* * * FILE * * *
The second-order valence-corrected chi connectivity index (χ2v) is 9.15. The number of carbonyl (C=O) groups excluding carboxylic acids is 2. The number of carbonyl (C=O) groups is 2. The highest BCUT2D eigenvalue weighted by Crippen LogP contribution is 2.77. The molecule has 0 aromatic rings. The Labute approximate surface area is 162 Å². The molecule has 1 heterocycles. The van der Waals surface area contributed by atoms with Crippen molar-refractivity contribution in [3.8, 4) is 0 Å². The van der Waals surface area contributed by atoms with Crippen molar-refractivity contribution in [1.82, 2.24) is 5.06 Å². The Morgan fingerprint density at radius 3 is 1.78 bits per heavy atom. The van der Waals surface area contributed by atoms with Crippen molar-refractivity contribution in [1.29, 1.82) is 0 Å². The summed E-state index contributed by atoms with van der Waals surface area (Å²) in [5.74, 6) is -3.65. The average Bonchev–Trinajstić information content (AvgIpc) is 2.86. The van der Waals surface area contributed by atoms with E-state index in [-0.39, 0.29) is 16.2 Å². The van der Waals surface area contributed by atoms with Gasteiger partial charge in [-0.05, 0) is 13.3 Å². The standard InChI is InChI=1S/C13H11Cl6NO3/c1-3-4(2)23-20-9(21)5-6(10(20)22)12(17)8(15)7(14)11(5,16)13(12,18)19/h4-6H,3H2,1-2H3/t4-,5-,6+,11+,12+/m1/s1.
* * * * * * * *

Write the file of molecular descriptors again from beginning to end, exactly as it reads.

The second-order valence-corrected chi connectivity index (χ2v) is 9.15. The number of carbonyl (C=O) groups excluding carboxylic acids is 2. The number of carbonyl (C=O) groups is 2. The highest BCUT2D eigenvalue weighted by Crippen LogP contribution is 2.77. The molecule has 0 aromatic rings. The Labute approximate surface area is 162 Å². The molecule has 1 heterocycles. The van der Waals surface area contributed by atoms with Crippen molar-refractivity contribution in [3.8, 4) is 0 Å². The van der Waals surface area contributed by atoms with Crippen molar-refractivity contribution in [1.82, 2.24) is 5.06 Å². The Morgan fingerprint density at radius 3 is 1.78 bits per heavy atom. The van der Waals surface area contributed by atoms with Crippen molar-refractivity contribution in [1.29, 1.82) is 0 Å². The summed E-state index contributed by atoms with van der Waals surface area (Å²) in [5.74, 6) is -3.65. The average Bonchev–Trinajstić information content (AvgIpc) is 2.86. The van der Waals surface area contributed by atoms with E-state index in [-0.39, 0.29) is 16.2 Å². The van der Waals surface area contributed by atoms with Gasteiger partial charge in [-0.05, 0) is 13.3 Å². The standard InChI is InChI=1S/C13H11Cl6NO3/c1-3-4(2)23-20-9(21)5-6(10(20)22)12(17)8(15)7(14)11(5,16)13(12,18)19/h4-6H,3H2,1-2H3/t4-,5-,6+,11+,12+/m1/s1.